In Jennifer Bryce’s ‘Australian Gothic’ novel, the suppressed grand passions of her long-suffering heroine are finally resolved in a way that is both shocking and completely natural.
— Irina Dunn, Director, Australian Writers’ Network
Original and compelling. A vivid sense of period; a breathtaking finale.
It’s1913, and Lily’s comfortable middle-class Melbourne life is completely upended when she falls in love. As she sits in the hall of her private school, portraits of past headmistresses frowning at her, she realises the ‘glaring, unalterable fact’ that she is pregnant, the father a young stablehand called Bert. Her parents disown her: the first of many wrenching challenges she must face. She marries Bert and they have a few happy months together in rural Woodend, where their daughter is born. When the war starts, Bert volunteers and Lily is thrown very much on her own resources. After Bert returns home, Lily has to face the most momentous decision of her life.
Lily’s role as mother, musician, wife and lover, leads her to confront issues of patriarchy, nationalism, love… and the value of a human life.
Click here to buy from Amazon.
Click here to buy from the Amazon Kindle Store.
Click here to buy from Apple iBooks.
Gerald has some nice words to say about “The Fallen Sun” in his latest ANZAPA contribution. Some excerpts:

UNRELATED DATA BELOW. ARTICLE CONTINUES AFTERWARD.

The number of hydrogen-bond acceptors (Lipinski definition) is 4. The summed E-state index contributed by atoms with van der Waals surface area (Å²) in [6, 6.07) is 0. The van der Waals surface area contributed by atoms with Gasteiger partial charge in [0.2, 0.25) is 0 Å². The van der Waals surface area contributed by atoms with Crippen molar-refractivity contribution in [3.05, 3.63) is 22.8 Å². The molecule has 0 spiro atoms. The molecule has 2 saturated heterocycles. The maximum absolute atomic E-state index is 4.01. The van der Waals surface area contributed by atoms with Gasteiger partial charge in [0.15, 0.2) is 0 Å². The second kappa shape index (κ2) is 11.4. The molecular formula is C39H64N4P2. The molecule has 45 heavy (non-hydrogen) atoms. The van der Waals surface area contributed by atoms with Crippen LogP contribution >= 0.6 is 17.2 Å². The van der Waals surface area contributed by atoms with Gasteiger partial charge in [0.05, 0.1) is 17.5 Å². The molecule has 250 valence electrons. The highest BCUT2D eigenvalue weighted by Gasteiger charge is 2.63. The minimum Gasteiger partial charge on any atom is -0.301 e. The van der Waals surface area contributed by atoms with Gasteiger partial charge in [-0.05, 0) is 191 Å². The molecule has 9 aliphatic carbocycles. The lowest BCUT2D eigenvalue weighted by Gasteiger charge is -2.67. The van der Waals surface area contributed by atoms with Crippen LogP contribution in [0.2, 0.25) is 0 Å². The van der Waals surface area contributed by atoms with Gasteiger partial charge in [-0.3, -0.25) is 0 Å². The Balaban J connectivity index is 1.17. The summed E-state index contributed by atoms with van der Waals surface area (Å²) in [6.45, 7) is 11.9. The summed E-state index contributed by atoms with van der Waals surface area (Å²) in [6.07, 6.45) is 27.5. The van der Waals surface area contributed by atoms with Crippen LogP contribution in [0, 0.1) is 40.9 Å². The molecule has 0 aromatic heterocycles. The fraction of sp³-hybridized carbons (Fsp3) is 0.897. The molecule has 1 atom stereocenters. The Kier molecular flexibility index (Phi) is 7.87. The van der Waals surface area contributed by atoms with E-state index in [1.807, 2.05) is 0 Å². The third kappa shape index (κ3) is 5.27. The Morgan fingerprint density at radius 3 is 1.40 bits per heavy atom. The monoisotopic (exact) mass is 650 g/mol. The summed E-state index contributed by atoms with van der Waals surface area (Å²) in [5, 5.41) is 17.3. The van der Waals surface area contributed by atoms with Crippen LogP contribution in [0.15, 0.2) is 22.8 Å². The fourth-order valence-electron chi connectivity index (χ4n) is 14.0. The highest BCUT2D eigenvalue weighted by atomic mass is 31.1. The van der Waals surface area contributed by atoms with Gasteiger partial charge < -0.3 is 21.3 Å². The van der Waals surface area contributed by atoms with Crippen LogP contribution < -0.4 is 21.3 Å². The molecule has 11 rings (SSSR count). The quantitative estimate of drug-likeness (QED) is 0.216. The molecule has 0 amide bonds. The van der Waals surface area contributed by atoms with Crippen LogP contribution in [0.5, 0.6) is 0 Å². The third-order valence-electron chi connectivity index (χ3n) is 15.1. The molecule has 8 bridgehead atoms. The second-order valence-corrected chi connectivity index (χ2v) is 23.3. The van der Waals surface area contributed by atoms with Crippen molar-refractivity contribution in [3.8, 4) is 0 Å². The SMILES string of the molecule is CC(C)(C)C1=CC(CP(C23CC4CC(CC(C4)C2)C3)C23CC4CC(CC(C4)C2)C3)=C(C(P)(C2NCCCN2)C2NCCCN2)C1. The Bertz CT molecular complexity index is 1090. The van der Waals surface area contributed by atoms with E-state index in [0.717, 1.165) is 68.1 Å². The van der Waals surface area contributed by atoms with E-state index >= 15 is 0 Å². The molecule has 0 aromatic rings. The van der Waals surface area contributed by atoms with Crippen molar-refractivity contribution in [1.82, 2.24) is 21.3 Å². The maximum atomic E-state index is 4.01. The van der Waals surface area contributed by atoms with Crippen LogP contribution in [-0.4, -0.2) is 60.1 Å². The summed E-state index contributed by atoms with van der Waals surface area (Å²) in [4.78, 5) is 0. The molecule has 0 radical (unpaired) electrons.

I thoroughly enjoyed this book and am very glad to have read it. The quote from Bruce [Gillespie]’s review that is used as the front cover blurb is very accurate, “A real winner…Unputdownable”… I literally read the last half of it in a little over an hour and a half.
David presents us with complex characters put in a situation that seems to be completely beyond their control, and which has spun out of control, and where the reader just can’t know how it will resolve.
A fine first novel and one that shows the effort of someone who has been polishing their writing skill for some time.
I recently started co-hosting a podcast with my friend Perry Middlemiss. We’re talking about the books we’ve been reading, the movies we’ve been watching, and just about anything else we want to discuss.
It’s called Two Chairs Talking, and you can listen to our episodes here.
What is fantasy, exactly? How is it different from other kinds of fiction? Where does it come from? Much better writers than myself have explored these questions over the decades, but they are still fascinating to pursue.
In a sense, all story-telling derives from the human urge to understand the world around us, and most importantly, our place within it. To understand ourselves and the human condition.
Writing in brg #104 (February 2019), Bruce Gillespie writes:
An author who understands the essence of good fiction is David Grigg, a Melbourne author and fan. He published a few YA novels in the mid 1970s in Australia, then was waylaid by Real Life for many years. Now he has retired, he has written The Fallen Sun, a slow-moving and very satisfactory novel set on a version of Earth, strangely altered. The book is based on us getting to know the characters through the difficult journeys they take. The feeling is melancholic although the story is told as a series of adventures.